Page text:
My Story

Community. Compassion. Change.

Everything is Everything:
 
I grew up knowing I was part of everything, and everything was part of me. My first mentors were my mother and a circle of powerful, Wise Women, and Two Spirits who are spiritual teachers, land defenders, healers, counsellors, and sacred life givers. They instilled in me a deep respect and gratitude for nature and everything in existence. This included a sense of interdependence, connectedness, and responsibility to humans and the ecosystems we all belong to.

 

As a child, I understood that I came from a long line of Indigenous Freedom Fighters, and that my two grandmothers were Métis, but it wasn’t until later in my life, and with much searching, traditional education, and personal and spiritual healing, that I understood what that meant for my own identity. Today, I am deeply, proudly, and gratefully rooted in my Indigenous heritage and it informs my practice both personally and professionally in a powerful way.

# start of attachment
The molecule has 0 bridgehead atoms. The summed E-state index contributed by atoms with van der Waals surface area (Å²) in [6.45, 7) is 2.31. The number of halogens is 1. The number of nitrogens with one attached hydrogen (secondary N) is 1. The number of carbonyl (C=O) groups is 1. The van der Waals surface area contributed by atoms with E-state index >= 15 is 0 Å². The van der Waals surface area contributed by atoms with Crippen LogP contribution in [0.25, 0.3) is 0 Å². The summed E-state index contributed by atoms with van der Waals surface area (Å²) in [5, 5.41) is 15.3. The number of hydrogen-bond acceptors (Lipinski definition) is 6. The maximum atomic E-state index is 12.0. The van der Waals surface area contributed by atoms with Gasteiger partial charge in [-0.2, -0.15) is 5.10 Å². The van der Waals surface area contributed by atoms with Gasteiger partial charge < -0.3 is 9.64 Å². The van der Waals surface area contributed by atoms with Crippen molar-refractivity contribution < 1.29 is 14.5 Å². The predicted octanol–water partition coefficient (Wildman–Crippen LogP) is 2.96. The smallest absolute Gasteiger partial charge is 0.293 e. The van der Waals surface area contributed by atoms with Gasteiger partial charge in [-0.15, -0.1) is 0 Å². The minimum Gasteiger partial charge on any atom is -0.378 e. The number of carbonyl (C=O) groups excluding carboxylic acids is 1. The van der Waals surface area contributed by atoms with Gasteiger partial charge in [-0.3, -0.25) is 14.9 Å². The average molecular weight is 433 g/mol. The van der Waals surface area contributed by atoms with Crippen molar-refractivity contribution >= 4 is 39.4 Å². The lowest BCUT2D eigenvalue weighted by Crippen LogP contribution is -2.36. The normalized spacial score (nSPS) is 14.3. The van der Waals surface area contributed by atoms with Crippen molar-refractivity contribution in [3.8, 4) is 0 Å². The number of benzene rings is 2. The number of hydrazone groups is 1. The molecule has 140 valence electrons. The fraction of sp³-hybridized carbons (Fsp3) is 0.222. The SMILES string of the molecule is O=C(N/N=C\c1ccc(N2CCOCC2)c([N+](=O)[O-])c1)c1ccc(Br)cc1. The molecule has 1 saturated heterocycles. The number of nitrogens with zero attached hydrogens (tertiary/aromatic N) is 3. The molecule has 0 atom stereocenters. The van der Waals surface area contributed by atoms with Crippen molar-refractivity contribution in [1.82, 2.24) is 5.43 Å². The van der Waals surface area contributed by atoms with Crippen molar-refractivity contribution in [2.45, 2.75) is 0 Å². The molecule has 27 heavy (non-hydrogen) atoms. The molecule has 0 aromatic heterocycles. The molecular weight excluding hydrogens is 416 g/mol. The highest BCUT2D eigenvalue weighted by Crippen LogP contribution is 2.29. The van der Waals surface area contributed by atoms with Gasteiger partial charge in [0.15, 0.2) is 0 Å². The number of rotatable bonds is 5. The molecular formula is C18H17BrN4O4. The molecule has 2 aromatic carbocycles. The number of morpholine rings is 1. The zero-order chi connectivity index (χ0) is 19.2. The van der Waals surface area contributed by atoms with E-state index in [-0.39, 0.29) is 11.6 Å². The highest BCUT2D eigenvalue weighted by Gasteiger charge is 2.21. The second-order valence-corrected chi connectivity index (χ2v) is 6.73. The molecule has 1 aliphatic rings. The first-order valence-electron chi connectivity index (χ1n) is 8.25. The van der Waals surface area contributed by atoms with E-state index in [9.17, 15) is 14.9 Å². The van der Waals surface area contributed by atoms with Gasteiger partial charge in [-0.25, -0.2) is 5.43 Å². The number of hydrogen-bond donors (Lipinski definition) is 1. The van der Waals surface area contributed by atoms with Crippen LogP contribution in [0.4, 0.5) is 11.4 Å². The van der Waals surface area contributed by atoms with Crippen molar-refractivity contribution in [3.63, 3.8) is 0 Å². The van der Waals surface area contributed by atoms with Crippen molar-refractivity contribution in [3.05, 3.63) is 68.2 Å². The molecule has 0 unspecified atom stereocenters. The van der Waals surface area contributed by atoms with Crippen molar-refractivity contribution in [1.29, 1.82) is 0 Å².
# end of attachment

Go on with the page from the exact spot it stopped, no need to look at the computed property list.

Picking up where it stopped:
NOT WHITE. NOT POC. BOTH. NEITHER:

 

Sometimes I notice that some people want me to identify as either white, OR a Person of Colour. Thing is I'm not really either. I come from people who are both. I walk through the world with pale skin. People tend to read me as white at first until they get to know me. This affords me certain unearned access because we live in a culture of white supremacy.
 
Métis people were erased from canadian documentation and denied any rights for over a hundred years because mixed identities challenge the construction of race that the colonial state was working so hard to build. It is a political act to identify as Métis. I am Métis.  I walk through the world with the weight and suffering of hundreds of years of colonization on my bones and in my stories. My skin is white because the colonizers wanted it that way.
(Sometimes people say "part Métis" which is impossible. Métis literally means mixed. We are not "part mixed". We are whole)

 

 
Where I'm From:
 
I come from working/creative class roots. I was born on Kootenay land with settler names: Porcupine Creek, Wild Horse, Ymir, Nelson, and Salmo, and spent my formative years on mountains or in valleys; in log cabins with variations of wood-burning stoves; kerosene lamps; no running water; outhouses; an unlimited number of dogs and other critters: bees, geese, workhorses, chickens, goats. Our only neighbours were wildlife, a smattering of families, and school bus-dwelling, francophone vegan humans with dreadlocks, and even a one-horse open sleigh. Yep.